This article was originally published on Global Forest Watch.
“It’s another steamy day in Sumatra, one of Indonesia’s largest islands known for its tropical, richly forested landscapes. Throughout the 792,000 hectares (1.9 million acres) of Gunung Leuser National Park roam lone patrollers looking for poaching and other illegal activities that threaten the forest and its endangered wildlife. They’re guided only by a single GPS coordinate, a best estimate of where there’s been damage, and together, they only cover fractions of the park at a time. It’s insufficient, but it’s the best they can do with their limited technology and manpower.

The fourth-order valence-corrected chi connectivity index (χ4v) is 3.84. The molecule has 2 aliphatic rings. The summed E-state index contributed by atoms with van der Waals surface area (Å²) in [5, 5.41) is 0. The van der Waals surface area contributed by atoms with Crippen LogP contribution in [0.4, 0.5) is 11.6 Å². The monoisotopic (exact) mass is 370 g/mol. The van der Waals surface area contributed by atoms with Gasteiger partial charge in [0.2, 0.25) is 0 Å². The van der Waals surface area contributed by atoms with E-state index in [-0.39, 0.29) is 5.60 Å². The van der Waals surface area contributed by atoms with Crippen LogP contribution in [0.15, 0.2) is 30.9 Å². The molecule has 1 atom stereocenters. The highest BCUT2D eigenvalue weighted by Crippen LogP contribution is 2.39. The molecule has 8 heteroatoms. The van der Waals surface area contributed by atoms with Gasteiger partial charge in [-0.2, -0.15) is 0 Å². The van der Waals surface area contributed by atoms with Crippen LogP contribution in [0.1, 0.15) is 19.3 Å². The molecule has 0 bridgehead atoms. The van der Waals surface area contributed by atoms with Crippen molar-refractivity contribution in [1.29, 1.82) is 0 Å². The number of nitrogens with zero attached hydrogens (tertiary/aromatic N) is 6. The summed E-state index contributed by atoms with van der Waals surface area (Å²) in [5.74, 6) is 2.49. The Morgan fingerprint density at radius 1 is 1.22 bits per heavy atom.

The world needs better solutions to conserve national parks and other areas that are legally protected for their unique environmental and cultural values. After all, what happens in the remote corners of the world’s wilderness has far reaching implications for biodiversity, climate change, freshwater regulation, and other critical ecosystem services on which humanity depends.
Recently, Global Forest Watch (GFW) partnered with the Jane Goodall Institute and RESOLVE to make cutting-edge maps and data about forests available to those who need them most to more easily find and stop deforestation. Described below is our work with HAkA (Forest, Nature and Environment of Aceh) and FKL (Leuser Conservation Forum), two groups that focus on protecting and restoring the globally important Leuser Ecosystem in Indonesia…”
Read on at: Global Forest Watch.